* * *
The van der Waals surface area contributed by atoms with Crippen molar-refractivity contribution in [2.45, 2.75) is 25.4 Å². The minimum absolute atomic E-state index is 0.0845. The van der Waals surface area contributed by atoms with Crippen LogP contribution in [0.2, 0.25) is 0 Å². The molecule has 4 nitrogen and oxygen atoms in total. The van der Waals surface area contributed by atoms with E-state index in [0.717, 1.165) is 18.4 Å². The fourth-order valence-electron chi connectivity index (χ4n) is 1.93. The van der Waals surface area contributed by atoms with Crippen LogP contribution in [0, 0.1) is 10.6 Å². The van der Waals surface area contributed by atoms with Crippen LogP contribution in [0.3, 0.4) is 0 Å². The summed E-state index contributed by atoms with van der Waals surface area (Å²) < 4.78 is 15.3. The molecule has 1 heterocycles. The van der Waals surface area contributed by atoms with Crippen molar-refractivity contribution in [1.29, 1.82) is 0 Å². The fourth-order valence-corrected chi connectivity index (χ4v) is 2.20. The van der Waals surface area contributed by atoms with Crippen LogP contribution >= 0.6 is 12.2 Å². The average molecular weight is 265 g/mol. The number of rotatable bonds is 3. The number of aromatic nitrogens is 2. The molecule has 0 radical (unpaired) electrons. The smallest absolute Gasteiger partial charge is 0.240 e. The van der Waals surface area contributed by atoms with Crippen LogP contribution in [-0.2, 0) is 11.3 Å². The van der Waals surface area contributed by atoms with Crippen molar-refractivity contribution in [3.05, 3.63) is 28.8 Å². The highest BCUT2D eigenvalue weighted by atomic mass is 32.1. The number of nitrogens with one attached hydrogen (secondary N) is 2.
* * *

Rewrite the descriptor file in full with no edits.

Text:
The van der Waals surface area contributed by atoms with Crippen molar-refractivity contribution in [2.45, 2.75) is 25.4 Å². The minimum absolute atomic E-state index is 0.0845. The van der Waals surface area contributed by atoms with Crippen LogP contribution in [0.2, 0.25) is 0 Å². The molecule has 4 nitrogen and oxygen atoms in total. The van der Waals surface area contributed by atoms with E-state index in [0.717, 1.165) is 18.4 Å². The fourth-order valence-electron chi connectivity index (χ4n) is 1.93. The van der Waals surface area contributed by atoms with Crippen LogP contribution in [0, 0.1) is 10.6 Å². The van der Waals surface area contributed by atoms with Crippen LogP contribution in [0.3, 0.4) is 0 Å². The summed E-state index contributed by atoms with van der Waals surface area (Å²) < 4.78 is 15.3. The molecule has 1 heterocycles. The van der Waals surface area contributed by atoms with Crippen molar-refractivity contribution in [1.29, 1.82) is 0 Å². The fourth-order valence-corrected chi connectivity index (χ4v) is 2.20. The van der Waals surface area contributed by atoms with Crippen LogP contribution >= 0.6 is 12.2 Å². The average molecular weight is 265 g/mol. The number of rotatable bonds is 3. The number of aromatic nitrogens is 2. The molecule has 0 radical (unpaired) electrons. The smallest absolute Gasteiger partial charge is 0.240 e. The van der Waals surface area contributed by atoms with Crippen LogP contribution in [-0.2, 0) is 11.3 Å². The van der Waals surface area contributed by atoms with Crippen molar-refractivity contribution in [3.05, 3.63) is 28.8 Å². The highest BCUT2D eigenvalue weighted by atomic mass is 32.1. The number of nitrogens with one attached hydrogen (secondary N) is 2.